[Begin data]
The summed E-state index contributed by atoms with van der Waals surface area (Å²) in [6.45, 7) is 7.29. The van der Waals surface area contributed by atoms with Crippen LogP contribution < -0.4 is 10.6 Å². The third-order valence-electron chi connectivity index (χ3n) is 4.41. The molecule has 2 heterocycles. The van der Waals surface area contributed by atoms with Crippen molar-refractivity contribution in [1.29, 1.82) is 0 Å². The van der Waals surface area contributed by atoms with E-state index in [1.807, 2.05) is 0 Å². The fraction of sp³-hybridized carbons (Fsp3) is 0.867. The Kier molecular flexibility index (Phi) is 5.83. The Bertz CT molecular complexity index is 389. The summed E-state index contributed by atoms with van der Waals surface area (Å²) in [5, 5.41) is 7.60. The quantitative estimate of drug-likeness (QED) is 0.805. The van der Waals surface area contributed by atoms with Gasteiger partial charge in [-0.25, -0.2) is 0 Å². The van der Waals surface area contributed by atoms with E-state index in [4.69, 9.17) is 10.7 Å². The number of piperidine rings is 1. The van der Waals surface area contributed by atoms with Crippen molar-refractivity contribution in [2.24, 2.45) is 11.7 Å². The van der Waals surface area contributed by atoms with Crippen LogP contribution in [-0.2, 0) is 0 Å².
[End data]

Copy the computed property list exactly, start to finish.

The summed E-state index contributed by atoms with van der Waals surface area (Å²) in [6.45, 7) is 7.29. The van der Waals surface area contributed by atoms with Crippen LogP contribution < -0.4 is 10.6 Å². The third-order valence-electron chi connectivity index (χ3n) is 4.41. The molecule has 2 heterocycles. The van der Waals surface area contributed by atoms with Crippen molar-refractivity contribution in [1.29, 1.82) is 0 Å². The van der Waals surface area contributed by atoms with E-state index in [1.807, 2.05) is 0 Å². The fraction of sp³-hybridized carbons (Fsp3) is 0.867. The Kier molecular flexibility index (Phi) is 5.83. The Bertz CT molecular complexity index is 389. The summed E-state index contributed by atoms with van der Waals surface area (Å²) in [5, 5.41) is 7.60. The quantitative estimate of drug-likeness (QED) is 0.805. The van der Waals surface area contributed by atoms with Gasteiger partial charge in [-0.25, -0.2) is 0 Å². The van der Waals surface area contributed by atoms with E-state index in [4.69, 9.17) is 10.7 Å². The number of piperidine rings is 1. The van der Waals surface area contributed by atoms with Crippen molar-refractivity contribution in [2.24, 2.45) is 11.7 Å². The van der Waals surface area contributed by atoms with Crippen LogP contribution in [-0.2, 0) is 0 Å².